Enforcing Non-Compete Agreements in Texas: A Temporary Injunction Must Have an End Date

miles-massey_lAs a company, the last thing you want to do is to spend thousands of dollars obtaining a temporary injunction against a former employee who is violating his or her non-compete or non-solicitation obligations, only to have the injunction reversed on appeal because it failed to contain all the necessary terms.

Schlumberger learned this the hard way when the Houston Court of Appeals reversed a temporary injunction issued by the trial court because it did not contain an expiration date. The court specifically stated that “Texas law does not permit a trial court to enter an open-ended injunction against competition.”

In this case, two of Schlumberger’s employees left the company, opened a competing business, and hired 11 Schlumberger employees, which actions, arguably, violated the numerous non-compete and non-solicitation provisions in these employees’ agreements with Schlumberger.  Despite having evidence – including admissions by the defendant employees – that they have been competing with Schlumberger, the company’s efforts to shut down the competing business were thwarted when the court of appeals found the temporary injunction invalid because it failed to state a specific expiration date.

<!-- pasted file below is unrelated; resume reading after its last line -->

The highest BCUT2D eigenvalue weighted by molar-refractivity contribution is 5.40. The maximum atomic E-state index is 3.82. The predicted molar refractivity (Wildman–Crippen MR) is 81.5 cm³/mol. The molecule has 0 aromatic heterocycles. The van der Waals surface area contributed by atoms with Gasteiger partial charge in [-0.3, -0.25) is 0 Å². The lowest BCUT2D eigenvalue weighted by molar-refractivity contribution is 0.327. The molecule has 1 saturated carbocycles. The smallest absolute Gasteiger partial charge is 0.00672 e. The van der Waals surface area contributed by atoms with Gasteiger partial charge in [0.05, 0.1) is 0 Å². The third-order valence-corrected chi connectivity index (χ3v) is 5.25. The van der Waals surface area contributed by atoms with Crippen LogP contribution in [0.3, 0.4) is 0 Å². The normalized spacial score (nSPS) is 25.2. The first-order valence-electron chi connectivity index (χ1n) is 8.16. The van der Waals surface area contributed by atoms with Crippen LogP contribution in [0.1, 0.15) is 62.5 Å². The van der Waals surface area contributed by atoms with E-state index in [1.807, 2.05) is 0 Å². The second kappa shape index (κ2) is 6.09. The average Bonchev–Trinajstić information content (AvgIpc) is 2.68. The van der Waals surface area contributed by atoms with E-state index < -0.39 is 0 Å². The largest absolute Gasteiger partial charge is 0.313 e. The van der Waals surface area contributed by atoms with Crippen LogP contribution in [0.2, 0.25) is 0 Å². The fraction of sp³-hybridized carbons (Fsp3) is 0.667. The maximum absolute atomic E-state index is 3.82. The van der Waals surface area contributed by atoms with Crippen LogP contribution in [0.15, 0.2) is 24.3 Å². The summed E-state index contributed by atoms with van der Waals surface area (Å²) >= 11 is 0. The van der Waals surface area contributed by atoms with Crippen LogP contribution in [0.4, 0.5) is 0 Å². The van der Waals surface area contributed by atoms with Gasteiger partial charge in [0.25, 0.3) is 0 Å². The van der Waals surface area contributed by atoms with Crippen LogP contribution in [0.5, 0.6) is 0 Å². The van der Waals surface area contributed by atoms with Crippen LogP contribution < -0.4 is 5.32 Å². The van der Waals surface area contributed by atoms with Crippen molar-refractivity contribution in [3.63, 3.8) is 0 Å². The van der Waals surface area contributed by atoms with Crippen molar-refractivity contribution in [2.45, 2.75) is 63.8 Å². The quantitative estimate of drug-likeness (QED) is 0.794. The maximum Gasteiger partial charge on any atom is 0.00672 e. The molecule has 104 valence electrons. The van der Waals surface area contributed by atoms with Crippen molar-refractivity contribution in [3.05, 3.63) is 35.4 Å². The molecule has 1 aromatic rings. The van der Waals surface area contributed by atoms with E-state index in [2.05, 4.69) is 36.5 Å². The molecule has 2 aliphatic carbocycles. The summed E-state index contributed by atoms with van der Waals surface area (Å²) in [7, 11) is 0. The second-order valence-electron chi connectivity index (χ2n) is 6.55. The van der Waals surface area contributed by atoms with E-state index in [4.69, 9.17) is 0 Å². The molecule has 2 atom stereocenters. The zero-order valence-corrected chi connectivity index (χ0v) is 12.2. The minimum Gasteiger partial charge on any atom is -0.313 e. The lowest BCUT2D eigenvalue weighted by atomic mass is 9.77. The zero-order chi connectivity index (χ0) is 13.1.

TAKEAWAY FOR COMPANIES:  Having an enforceable non-compete agreement is only half the battle. Knowing how to properly enforce it and how to obtain an injunction that will stick on appeal, is equally as important.

TAKEAWAY FOR EMPLOYEES:  Some companies will use a threat of temporary injunction or a temporary injunction itself to stifle competition, even when such competition is justified or is not contractually prohibited. Knowing how to defend against or fight an improper injunction can make a difference between shutting down the newly fledged business and keeping its doors open.

Leiza litigates non-compete and trade secrets lawsuits on behalf of COMPANIES and EMPLOYEES in a variety of industries, and knows how such disputes typically play out for both parties. If you need assistance with a non-compete dispute, contact Ms. Dolghih for a confidential consultation at Leiza.Dolghih@GodwinLewis.com or (214) 939-4458.

One Comment on “Enforcing Non-Compete Agreements in Texas: A Temporary Injunction Must Have an End Date

  1. Pingback: Top 10 from Texas Bar Today: Headings, Graphics, and Clerical Errors | Texas Bar Today

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